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Packaging Review: Arcade Fire – The Suburbs

By ; August 3, 2010 at 6:01 PM 

Arcade Fire’s third album The Suburbs is based on a concept of re-capturing a certain time/memory and coming to terms with where you are at now. Easily one of the best albums of 2010, the packaging is also up to par. Grainy photos of various suburban locations, vivid colors. It plays out like someone looking through an old photograph album. The textures and colors really add a maudlin feel, and it really evokes reflectiveness, and sometimes a sense of hopelessness. From a physical stand point, they went all out with this package. It comes in a mini LP/digipack style, the CD on the right, the lyric book on the left gatefold. The package itself was pressed on glossy cardboard, but it actually makes the colors really pop out at you. If you get the original art, the red really catches your eye. The lyric book is roughly around 26 pages. All lyrics included (hand written, which again really plays into the themes of the album) – and accompanied by various photographs taken in suburbia. Thematically, the packaging is well executed. Not only does the images and style match up with the albums music, but you get great packaging to accompany the music. The vinyl version differs as it does NOT include all the pictures in the lyric book. It’s really nice to have that glossy art in the big format, but if you are a fan of lyric books, and want that extra art – this is not included (instead the lyrics are written on the front and back of the vinyl sleeves w/no pictures).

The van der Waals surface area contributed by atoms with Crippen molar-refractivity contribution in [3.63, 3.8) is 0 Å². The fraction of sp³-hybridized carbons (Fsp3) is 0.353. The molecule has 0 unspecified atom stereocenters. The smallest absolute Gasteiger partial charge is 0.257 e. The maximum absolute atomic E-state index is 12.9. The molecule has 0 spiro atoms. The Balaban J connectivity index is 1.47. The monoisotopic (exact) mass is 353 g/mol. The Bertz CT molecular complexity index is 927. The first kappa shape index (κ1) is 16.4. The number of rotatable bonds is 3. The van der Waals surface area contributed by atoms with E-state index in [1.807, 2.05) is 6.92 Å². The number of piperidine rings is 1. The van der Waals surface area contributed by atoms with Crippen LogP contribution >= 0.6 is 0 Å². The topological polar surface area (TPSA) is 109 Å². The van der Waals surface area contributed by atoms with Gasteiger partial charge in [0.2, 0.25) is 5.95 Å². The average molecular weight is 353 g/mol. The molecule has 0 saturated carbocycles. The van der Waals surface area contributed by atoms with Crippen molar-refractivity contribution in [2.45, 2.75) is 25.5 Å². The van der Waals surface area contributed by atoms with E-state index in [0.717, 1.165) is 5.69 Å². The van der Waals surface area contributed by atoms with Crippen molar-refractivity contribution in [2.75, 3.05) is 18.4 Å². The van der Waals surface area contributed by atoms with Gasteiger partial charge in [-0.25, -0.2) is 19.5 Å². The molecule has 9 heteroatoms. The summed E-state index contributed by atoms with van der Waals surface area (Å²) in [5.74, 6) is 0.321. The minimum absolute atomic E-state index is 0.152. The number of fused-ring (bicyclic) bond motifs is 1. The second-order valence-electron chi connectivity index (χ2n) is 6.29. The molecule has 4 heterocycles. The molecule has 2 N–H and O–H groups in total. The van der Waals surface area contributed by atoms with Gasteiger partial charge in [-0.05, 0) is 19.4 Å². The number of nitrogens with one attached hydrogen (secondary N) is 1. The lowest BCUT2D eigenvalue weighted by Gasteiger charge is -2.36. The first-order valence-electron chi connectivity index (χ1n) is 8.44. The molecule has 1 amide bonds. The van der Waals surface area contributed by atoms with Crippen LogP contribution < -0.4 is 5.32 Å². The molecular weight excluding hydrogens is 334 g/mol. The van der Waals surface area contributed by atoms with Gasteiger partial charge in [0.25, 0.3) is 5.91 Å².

Verdict: Easily a must buy. One of the fullest packages to come out in recent years. This is one you will want to skip buying digitally – and instead buy physically. The band has made an album that is about the full album format, and the packaging reflects that. As a final note: To some it might be annoying that The Suburbs came out with eight different album covers. This review only included two, but I can say that whatever art you go with, it’s very well done. The inside gatefold for the CD version IS different for every version you get. And while some might think this is a bit much, I like to think that no one is forced to buy more than one. And this at least gives you options, if you were not a fan of the original art. That said, I think it’s better to have this sort of release, then a release that puts on bonus tracks on various versions (where you really are missing out on something). And regardless which one you choose, the packaging is great. Besides the front art and the gatfold, all the releases are 100% the same (no changes in the lyric book).





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